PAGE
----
Resorbable polylactic acid interbody spacers with vertebral autograft for anterior cervical discectomy and fusion

Michael Y. Wang, Charles Y. Liu

Research output: Contribution to journalArticle

6 Citations (Scopus)

Abstract

OBJECTIVE: Resorbable polylactic acid spinal implants have recently become commercially available. These spacers carry the advantages of allowing for clear visualization of new bone growth, eliminating the risk of pathogen transmission, and providing for consistent biomechanical quality. However, previously published reports on the use of these spacers have all utilized bone morphogenetic proteins to supplement the fusion. This report describes our early experience with the use of these devices for interbody reconstruction in anterior cervical discectomy with fusion. METHODS: Twenty patients underwent an anterior cervical discectomy with fusion at 30 levels during an 18-month period. All patients were implanted with polylactic acid interbody spacers using the Smith-Robinson technique. Supplementary anterior cervical plating was applied using unicortical semiconstrained screws, and the spacers were filled with vertebral endplate autograft bone shavings. Seven of the patients were smokers, and three were diabetics. Radiographic fusion was determined with dynamic cervical spine x-rays, and clinical responses were determined using the Medical Outcomes Study Short-Form 36-Item Health Survey, Odom's criteria, Nurick scores, and functional outcome swallowing score dysphagia scores. Follow-up averaged 11.6 months. RESULTS: Of the 9 patients with myelopathy, all experienced clinical improvement, with the mean Nurick score improving from 2.7 to 1.3. Of the 14 patients who had radiculopathy, 9 had complete resolution of symptoms, 4 experienced some improvement, and 1 had no improvement. All 20 patients demonstrated radiographic fusion at last follow-up as demonstrated by bridging bone between the vertebral bodies and the absence of motion on dynamic x-rays. CONCLUSION: Resorbable polylactic acid interbody spacers are safe and effective for anterior cervical discectomy and fusion. Use of locally harvested vertebral endplate bone packed within the spacer is sufficient to promote fusion in anterior cervical discectomy with fusion.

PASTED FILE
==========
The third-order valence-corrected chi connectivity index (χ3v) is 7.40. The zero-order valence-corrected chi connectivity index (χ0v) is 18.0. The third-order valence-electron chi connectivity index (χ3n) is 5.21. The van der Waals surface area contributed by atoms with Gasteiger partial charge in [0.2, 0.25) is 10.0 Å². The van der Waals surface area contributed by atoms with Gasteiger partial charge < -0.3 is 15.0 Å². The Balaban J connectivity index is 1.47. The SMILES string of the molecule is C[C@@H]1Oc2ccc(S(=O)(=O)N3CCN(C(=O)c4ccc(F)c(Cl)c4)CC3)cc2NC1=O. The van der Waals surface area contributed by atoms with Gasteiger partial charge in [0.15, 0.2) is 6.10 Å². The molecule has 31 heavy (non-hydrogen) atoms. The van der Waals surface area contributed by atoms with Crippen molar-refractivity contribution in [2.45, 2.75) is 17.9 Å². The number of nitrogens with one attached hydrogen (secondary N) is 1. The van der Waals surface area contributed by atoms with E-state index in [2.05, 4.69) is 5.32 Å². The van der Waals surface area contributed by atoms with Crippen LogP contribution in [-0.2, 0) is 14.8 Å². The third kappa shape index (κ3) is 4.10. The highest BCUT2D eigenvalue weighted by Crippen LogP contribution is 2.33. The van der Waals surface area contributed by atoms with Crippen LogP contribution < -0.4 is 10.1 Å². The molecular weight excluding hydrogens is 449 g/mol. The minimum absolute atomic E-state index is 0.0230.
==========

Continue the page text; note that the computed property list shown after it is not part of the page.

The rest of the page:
Original languageEnglish
Pages (from-to)135-140
Number of pages6
JournalNeurosurgery
Volume57
Issue number1
DOIs
StatePublished - Jul 1 2005
Externally publishedYes

Fingerprint

Diskectomy
Autografts
Bone and Bones
X-Rays
Bone Morphogenetic Proteins
Radiculopathy
Infectious Disease Transmission
Spinal Cord Diseases
Bone Development
Deglutition
Deglutition Disorders
Health Surveys
poly(lactic acid)
Spine
Outcome Assessment (Health Care)
Equipment and Supplies

Keywords

  • Anterior cervical discectomy
  • Cervical radiculopathy
  • Cervical spine
  • Myelopathy
  • Polylactic acid
  • Resorbables

ASJC Scopus subject areas

  • Clinical Neurology
  • Surgery

Cite this

Resorbable polylactic acid interbody spacers with vertebral autograft for anterior cervical discectomy and fusion. / Wang, Michael Y.; Liu, Charles Y.

In: Neurosurgery, Vol. 57, No. 1, 01.07.2005, p. 135-140.

Research output: Contribution to journalArticle

@article{32a60fcb710f4fcdb6391ef121ebb9e8,
title = "Resorbable polylactic acid interbody spacers with vertebral autograft for anterior cervical discectomy and fusion",
abstract = "OBJECTIVE: Resorbable polylactic acid spinal implants have recently become commercially available. These spacers carry the advantages of allowing for clear visualization of new bone growth, eliminating the risk of pathogen transmission, and providing for consistent biomechanical quality. However, previously published reports on the use of these spacers have all utilized bone morphogenetic proteins to supplement the fusion. This report describes our early experience with the use of these devices for interbody reconstruction in anterior cervical discectomy with fusion. METHODS: Twenty patients underwent an anterior cervical discectomy with fusion at 30 levels during an 18-month period. All patients were implanted with polylactic acid interbody spacers using the Smith-Robinson technique. Supplementary anterior cervical plating was applied using unicortical semiconstrained screws, and the spacers were filled with vertebral endplate autograft bone shavings. Seven of the patients were smokers, and three were diabetics. Radiographic fusion was determined with dynamic cervical spine x-rays, and clinical responses were determined using the Medical Outcomes Study Short-Form 36-Item Health Survey, Odom's criteria, Nurick scores, and functional outcome swallowing score dysphagia scores. Follow-up averaged 11.6 months. RESULTS: Of the 9 patients with myelopathy, all experienced clinical improvement, with the mean Nurick score improving from 2.7 to 1.3. Of the 14 patients who had radiculopathy, 9 had complete resolution of symptoms, 4 experienced some improvement, and 1 had no improvement. All 20 patients demonstrated radiographic fusion at last follow-up as demonstrated by bridging bone between the vertebral bodies and the absence of motion on dynamic x-rays. CONCLUSION: Resorbable polylactic acid interbody spacers are safe and effective for anterior cervical discectomy and fusion. Use of locally harvested vertebral endplate bone packed within the spacer is sufficient to promote fusion in anterior cervical discectomy with fusion.",